http://www.sciencedaily.com/releases/20 ... 072925.htm
Wild Mice Have Natural Protection Against Lyme Borreliosis
Apr. 4, 2013 — Like humans, mice can become infected with Borrelia. However, not all mice that come into contact with these bacteria contract the dreaded Lyme disease: Animals with a particular gene variant are immune to the bacteria, as scientists from the universities of Zurich and Lund demonstrate. Wild mice are the primary hosts for Borrelia, which are transmitted by ticks.
Springtime spells tick-time. Lyme borreliosis is the most common tick-borne disease in Switzerland: around 10,000 people a year become infected with the pathogen. The actual hosts for Borrelia, however, are wild mice. Like in humans, the pathogen is also transmitted by ticks in mice. Interestingly, not all mice are equally susceptible to the bacterium and individual animals are immune to the pathogen. Scientists from the universities of Zurich and Lund headed by evolutionary biologist Barbara Tschirren reveal that the difference in vulnerability among the animals is genetic in origin.
Protective gene variant
Tschirren and colleagues examined wild mice for signs of a Borrelia infection in a large-scale field study. Borrelia afzelii -- the scientific name for the bacteria -- feed on mouse blood. The researchers discovered that mice with a particular variant of the antigen receptor TLR2 were around three times less susceptible toBorrelia. "The immune system of mice with this receptor variant recognizes the pathogen better and can trigger an immune response more quickly to destroy the Borrelia in time," says Tschirren. Infected mice exhibit similar symptoms to humans -- especially joint complaints. Consequently, in the wild infected mice probably do not survive for very long and weakened animals soon fall victim to foxes and birds of prey.
Arms race between mice and Borrelia
The protective gene variant is advantageous for its carriers and, according to the researchers, gradually becoming prevalent in the mouse population. Nonetheless, it is unlikely that all mice will one day be resistant to Borrelia. "The increasing resistance in the host is bound to lead to adaptations in Borrelia," predicts Tschirren. "We can observe the evolutionary adaptation through the rearmament in mice and the pathogen."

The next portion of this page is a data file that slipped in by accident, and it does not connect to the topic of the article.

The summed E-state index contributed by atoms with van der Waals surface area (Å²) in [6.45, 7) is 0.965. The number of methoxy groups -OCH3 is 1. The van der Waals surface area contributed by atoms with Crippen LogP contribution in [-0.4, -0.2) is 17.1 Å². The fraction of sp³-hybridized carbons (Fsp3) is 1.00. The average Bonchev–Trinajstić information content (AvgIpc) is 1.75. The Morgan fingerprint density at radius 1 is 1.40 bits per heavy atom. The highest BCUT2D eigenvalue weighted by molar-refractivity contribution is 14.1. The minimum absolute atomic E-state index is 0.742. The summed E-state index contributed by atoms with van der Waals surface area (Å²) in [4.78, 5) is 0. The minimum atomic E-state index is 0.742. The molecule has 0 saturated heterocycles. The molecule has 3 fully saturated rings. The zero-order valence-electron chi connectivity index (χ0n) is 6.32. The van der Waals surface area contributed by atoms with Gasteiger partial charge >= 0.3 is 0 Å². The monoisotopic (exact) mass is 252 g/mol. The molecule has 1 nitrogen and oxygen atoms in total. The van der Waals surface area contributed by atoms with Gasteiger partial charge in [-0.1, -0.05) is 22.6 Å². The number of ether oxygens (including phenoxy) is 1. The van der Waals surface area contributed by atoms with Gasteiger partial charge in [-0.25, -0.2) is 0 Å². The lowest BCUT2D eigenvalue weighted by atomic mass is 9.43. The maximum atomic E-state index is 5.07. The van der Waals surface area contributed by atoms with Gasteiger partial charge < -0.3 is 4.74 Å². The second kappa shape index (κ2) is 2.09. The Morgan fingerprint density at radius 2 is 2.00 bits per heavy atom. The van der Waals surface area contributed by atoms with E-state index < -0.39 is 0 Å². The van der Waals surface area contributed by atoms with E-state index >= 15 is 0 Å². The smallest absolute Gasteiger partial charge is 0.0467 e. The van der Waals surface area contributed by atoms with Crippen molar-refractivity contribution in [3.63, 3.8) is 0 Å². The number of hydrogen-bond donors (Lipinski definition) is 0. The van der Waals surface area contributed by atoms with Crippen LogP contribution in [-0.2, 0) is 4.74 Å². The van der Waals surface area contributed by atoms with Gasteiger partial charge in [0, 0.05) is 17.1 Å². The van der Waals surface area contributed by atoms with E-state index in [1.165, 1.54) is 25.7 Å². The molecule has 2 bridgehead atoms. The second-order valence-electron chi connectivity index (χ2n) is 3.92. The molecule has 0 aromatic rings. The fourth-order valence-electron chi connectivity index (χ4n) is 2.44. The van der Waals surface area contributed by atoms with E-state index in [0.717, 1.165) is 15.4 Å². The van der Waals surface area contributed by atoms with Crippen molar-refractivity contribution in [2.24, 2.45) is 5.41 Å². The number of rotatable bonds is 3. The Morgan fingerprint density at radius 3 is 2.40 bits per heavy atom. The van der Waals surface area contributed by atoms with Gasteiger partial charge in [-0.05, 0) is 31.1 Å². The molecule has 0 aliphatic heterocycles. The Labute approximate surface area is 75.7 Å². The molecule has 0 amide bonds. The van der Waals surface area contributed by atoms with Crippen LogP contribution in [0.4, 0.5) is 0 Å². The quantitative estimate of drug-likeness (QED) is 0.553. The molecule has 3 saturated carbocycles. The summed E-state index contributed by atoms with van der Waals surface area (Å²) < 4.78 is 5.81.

People also have the antigen receptor TLR2, but not the resistant gene variant observed in mice. Whether the evolutionary arms race between mice and Borrelia will have repercussions for people remains to be seen. According to Tschirren, the bacterium does not necessarily have to become more aggressive for humans.
STUDY: Proceedings of the Royal Society B: Biological Sciences, 2013; 280 (1759): 20130364 DOI: 10.1098/rspb.2013.0364
http://rspb.royalsocietypublishing.org/ ... 9/20130364
Polymorphisms at the innate immune receptor TLR2 are associated with Borrelia infection in a wild rodent population
Peer R. E. Mittl2 and
+ Author Affiliations
1Institute of Evolutionary Biology and Environmental Studies, University of Zurich, Winterthurerstrasse 190, 8057 Zurich, Switzerland
2Department of Biochemistry, University of Zurich, Winterthurerstrasse 190, 8057 Zurich, Switzerland
3Molecular Ecology and Evolution Laboratory, Department of Biology, Lund University, Sölvegatan 37, 22362 Lund, Sweden
The discovery of the key role of Toll-like receptors (TLRs) in initiating innate immune responses and modulating adaptive immunity has revolutionized our understanding of vertebrate defence against pathogens. Yet, despite their central role in pathogen recognition and defence initiation, there is little information on how variation in TLRs influences disease susceptibility in natural populations. Here, we assessed the extent of naturally occurring polymorphisms at TLR2 in wild bank voles (Myodes glareolus) and tested for associations between TLR2 variants and infection with Borrelia afzelii, a common tick-transmitted pathogen in rodents and one of the causative agents of human Lyme disease. Bank voles in our population had 15 different TLR2 haplotypes (10 different haplotypes at the amino acid level), which grouped in three well-separated clusters. In a large-scale capture–mark–recapture study, we show that voles carrying TLR2 haplotypes of one particular cluster (TLR2c2) were almost three times less likely to be Borrelia infected than animals carrying other haplotypes. Moreover, neutrality tests suggested that TLR2 has been under positive selection. This is, to our knowledge, the first demonstration of an association between TLR polymorphism and parasitism in wildlife, and a striking example that genetic variation at innate immune receptors can have a large impact on host resistance.
FULL TEXT: http://rspb.royalsocietypublishing.org/ ... 30364.full